Monday, September 22, 2014

Needle Pricks

Lin shared her story about quilting and her experiences "getting back into it" after some time off.  This brought back a flood of memories.  I am in possession of a very old quilting frame because my late wife, Ellie, was a quilter and I still have some stuff.

 This was the last quilt Ellie made.  Pattern is "Hunter's Star."

 There are eighty blocks in this quilt, all hand-pieced, 32 pieces per block.
That would be, uh, hmmm.  Way north of two thousand pieces.

 Ellie chose a light pink backing and had much of the quilting done before she died.

 Her friends in her quilting club finished the quilting. (Bigify to read.)

The quilting frame is tall and the artisan stands while she works.  A tall barstool will work, too.
It occupied a four foot by twelve foot space in our living room for quite some time.
Each of Ellie's grandchildren has a crib-size quilt that their grandmother made.

Sunday, September 21, 2014

He Cares for Me

Yesterday, a beautiful, nay almost perfect, Fall morning, I left the house on the bicycle quite late, yet in time to get to the post office before the noon locking of the door.

Exercising more caution than is my wont, when I came to the highway I stopped and planted both feet whilst waiting for the traffic to pass.  How unlike me.  I usually ride along the berm, hoping for an opening through which I might dart.  Six blocks along I came to a red light, and again I stopped. What is this strange behavior?  Right next to me was the rear end of a 53 foot semitrailer,  and as we both started through on the signal, I had a flashback to my teen years, a time in which I very likely would have grasped the back of the truck to allow it to tow me through town.  Sometimes, on Nevada Avenue, back in the day, about the time the driver shifted into sixth and the speed approached forty, I would let go, and let him go.

And thus it was that as I pedalled through the intersection and the truck pulled away from me that I thought "How many times did the Lord or His guardian emissary protect me when I was too stupid to watch out for myself?"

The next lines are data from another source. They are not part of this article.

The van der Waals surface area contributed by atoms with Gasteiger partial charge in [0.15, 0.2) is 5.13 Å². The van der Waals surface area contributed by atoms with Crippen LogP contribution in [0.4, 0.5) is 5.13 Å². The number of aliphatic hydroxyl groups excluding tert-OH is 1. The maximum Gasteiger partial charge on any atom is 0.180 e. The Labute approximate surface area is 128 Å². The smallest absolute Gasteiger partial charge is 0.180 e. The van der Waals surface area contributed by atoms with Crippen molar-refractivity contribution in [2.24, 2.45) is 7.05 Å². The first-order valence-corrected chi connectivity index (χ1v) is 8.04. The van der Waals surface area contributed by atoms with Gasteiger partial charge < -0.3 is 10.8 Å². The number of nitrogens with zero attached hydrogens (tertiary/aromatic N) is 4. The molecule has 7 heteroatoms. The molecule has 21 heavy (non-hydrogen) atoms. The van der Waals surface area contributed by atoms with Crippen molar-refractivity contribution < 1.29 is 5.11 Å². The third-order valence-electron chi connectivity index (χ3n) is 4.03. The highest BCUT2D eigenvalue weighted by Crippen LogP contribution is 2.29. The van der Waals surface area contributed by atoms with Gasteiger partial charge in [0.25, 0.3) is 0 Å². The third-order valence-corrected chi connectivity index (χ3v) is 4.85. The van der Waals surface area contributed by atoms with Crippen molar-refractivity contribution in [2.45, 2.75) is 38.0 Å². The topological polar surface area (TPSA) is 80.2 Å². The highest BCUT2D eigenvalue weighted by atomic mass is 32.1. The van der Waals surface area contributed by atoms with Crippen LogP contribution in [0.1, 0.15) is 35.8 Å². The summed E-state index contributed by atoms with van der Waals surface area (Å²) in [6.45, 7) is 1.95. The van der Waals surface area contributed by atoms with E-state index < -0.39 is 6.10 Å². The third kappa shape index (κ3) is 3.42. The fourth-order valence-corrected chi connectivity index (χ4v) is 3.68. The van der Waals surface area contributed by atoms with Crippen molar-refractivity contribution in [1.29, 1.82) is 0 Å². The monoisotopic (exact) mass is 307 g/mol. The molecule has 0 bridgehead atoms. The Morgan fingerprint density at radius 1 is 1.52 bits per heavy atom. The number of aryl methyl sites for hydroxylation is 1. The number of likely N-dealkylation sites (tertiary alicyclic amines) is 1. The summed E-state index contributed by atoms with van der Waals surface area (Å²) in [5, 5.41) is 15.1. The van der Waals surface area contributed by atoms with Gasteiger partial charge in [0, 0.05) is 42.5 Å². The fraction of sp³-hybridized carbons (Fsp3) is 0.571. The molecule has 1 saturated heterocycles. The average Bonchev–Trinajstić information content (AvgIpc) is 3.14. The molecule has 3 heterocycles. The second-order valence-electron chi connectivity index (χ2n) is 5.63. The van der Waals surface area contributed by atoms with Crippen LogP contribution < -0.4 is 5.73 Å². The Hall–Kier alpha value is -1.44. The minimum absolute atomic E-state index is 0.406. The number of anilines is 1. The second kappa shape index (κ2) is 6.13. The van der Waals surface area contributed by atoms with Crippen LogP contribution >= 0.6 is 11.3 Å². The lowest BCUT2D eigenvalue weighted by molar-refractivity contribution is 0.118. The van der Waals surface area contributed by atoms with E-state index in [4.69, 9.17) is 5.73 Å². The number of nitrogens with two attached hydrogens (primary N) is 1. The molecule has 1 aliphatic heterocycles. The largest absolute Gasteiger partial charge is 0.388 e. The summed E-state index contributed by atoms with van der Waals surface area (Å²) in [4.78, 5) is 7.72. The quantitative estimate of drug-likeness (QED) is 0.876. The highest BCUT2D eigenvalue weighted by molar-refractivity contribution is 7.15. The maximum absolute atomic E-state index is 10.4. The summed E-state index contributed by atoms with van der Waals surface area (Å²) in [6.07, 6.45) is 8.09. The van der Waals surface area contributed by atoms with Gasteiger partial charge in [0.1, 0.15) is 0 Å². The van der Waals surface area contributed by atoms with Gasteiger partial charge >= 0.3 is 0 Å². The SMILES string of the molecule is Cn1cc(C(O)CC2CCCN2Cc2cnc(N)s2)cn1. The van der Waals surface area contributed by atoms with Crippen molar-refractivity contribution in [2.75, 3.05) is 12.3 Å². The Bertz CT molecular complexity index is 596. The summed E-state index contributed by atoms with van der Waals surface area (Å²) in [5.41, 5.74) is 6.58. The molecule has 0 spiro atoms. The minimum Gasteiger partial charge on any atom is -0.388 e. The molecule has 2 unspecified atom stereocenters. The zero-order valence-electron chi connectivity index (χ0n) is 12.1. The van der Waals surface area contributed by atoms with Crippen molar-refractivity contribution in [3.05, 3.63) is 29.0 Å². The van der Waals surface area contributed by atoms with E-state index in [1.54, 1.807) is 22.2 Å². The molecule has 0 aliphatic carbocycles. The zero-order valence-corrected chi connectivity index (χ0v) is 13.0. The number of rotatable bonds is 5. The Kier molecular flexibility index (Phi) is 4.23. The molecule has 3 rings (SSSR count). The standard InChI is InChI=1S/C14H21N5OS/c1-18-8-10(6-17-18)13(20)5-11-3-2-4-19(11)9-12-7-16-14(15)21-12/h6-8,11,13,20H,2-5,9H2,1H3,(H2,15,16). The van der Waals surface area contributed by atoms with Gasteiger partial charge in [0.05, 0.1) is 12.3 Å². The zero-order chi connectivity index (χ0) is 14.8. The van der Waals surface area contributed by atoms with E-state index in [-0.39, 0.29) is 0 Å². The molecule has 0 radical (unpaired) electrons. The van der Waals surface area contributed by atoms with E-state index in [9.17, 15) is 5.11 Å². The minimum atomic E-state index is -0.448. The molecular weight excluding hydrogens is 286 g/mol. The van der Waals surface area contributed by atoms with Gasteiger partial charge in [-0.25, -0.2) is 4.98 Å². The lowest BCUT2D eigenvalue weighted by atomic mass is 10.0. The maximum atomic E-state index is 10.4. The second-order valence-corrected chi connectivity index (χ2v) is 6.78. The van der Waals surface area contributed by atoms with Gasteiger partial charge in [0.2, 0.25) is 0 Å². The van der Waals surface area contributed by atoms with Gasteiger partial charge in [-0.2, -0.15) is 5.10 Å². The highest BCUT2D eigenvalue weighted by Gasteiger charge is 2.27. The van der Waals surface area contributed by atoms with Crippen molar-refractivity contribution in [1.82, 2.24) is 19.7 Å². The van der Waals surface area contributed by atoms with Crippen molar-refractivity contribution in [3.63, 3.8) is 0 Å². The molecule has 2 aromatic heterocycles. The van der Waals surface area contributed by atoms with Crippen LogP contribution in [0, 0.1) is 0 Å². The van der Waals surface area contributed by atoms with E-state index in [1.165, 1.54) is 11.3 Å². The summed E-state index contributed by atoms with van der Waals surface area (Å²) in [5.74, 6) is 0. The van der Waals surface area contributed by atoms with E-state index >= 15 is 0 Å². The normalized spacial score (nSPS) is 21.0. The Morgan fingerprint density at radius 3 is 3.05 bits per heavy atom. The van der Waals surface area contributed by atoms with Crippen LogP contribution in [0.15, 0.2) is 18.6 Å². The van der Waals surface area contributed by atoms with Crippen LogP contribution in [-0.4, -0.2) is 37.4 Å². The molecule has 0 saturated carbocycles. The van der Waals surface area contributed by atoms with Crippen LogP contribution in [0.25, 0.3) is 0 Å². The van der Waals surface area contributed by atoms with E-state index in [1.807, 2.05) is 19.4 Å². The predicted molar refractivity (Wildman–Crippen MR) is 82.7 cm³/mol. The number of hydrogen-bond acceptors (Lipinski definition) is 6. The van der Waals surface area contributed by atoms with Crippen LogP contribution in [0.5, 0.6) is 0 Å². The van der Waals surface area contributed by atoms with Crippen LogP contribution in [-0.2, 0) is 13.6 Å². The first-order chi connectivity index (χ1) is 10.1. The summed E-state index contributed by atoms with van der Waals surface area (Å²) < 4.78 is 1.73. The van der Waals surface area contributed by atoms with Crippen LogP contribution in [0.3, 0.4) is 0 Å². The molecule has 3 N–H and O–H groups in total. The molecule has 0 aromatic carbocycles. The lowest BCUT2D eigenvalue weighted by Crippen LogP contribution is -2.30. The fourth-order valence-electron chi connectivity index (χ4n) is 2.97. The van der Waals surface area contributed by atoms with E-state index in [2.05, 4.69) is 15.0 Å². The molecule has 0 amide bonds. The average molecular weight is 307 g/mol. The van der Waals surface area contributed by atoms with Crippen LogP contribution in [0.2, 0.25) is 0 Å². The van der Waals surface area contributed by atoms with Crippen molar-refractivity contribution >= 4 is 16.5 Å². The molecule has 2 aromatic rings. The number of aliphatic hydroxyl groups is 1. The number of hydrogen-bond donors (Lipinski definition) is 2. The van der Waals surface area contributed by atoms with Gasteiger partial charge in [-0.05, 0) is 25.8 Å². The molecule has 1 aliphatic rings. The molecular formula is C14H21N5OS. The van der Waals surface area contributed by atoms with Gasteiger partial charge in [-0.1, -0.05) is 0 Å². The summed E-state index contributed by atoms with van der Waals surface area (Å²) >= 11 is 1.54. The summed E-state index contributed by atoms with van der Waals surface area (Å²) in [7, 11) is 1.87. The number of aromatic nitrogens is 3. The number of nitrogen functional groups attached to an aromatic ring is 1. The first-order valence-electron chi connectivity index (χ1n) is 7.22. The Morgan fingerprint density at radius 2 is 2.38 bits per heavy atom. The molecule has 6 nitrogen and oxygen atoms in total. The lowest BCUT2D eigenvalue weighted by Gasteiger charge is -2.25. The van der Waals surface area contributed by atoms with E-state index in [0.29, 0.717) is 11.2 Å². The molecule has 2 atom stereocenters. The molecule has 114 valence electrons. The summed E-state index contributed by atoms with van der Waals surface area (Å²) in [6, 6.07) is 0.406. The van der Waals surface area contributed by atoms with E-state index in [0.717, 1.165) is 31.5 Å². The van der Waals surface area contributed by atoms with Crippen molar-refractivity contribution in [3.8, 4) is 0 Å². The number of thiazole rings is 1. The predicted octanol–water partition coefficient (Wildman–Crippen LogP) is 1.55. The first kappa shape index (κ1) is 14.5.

I know you will be incredulous, but as I thought about that I realized that the times were doubtless numerous; then I wondered how often He protected me in situations that I don't know about, some of which may not have been the result of my own stupidity. I'll never know, but I've no doubt the number of times is staggering.

And why, you might think, would vanilla believe that the Lord cares for him and protects him even in his folly?

This, for starters.  God sent Moses to lead His people out of bondage, and notwithstanding their repeated disobedience, and folly, and murmurings, God protected them and watched over them.  It is no stretch for me to believe that God who cares for and protects a couple million "stiffnecked" people in that day cares for this hardhead today.


He that dwelleth in the secret place of the most High shall abide under the shadow of the Almighty. I will say of the Lord, He is my refuge and my fortress: my God; in him will I trust. Surely he shall deliver thee from the snare of the fowler, and from the noisome pestilence.  He shall cover thee with his feathers, and under his wings shalt thou trust: his truth shall be thy shield and buckler.
Thou shalt not be afraid for the terror by night; nor for the arrow that flieth by day;  Nor for the pestilence that walketh in darkness; nor for the destruction that wasteth at noonday.  Psalm 91: 1 - 6

Further reading: Deuteronomy 32
"Moses on Mt. Nebo" by Nehemiah Persoff

Saturday, September 20, 2014

I Don't Know Why

I found this fascinating, nor do I know why I am directing you to this tale.  But there you go.

This serial killer, Louise Peete, died in the California gas chamber, 20 September 1947.  Grisly details?  Here.

Thursday, September 18, 2014

A History Lesson in Rogersville

Caney Creek, Tennessee
October 1, 1901

“Hidy, Miss Dora!”  It was Uncle Jeptha.  I was in town with Mama.  “Miz Rutledge, Ma’am!  Fine day.  Might Dory sit here on this bench with me whilst you shop?  I get her a sassparilly.”

“Please, Mama?”

“Certainly.  Now you be right here when I get back, hear?”

“Do you know about the war thet was fought right here, Chile?”

“You mean the War Between the States, Uncle?”

“Thet’s the one.  Waal, they was a big ol’ battle right here where we are a sittin’oh, thirty-seven, thirty-eight year ago.  Way afore your time. Afore mine, too.  Ha!" 

“My Grampa Rutledge was in the war.”

“Most ever’one hereabouts were.  See, the thing is, Tennessee were with the South, but lots a fellas hereabouts had fit for the United States years afore, ‘n they join with the Union.  Lots a families plum split apart account a thet.   Your Aunt Grace Grandaddy were one a them.  He join the Union army, go off to fight for the North.  But one November he get a short leave, come home to see his wife ‘n kids.  ‘N whilst he were here, His cousin Avery, Avery were Reb all the way, Avery tell the sojers in grey thet ol’Steven were at his house.  So they capture him, send him to prison camp.  Waal, sad ending account a Steven tuk sick there an’ die.  Never get home again.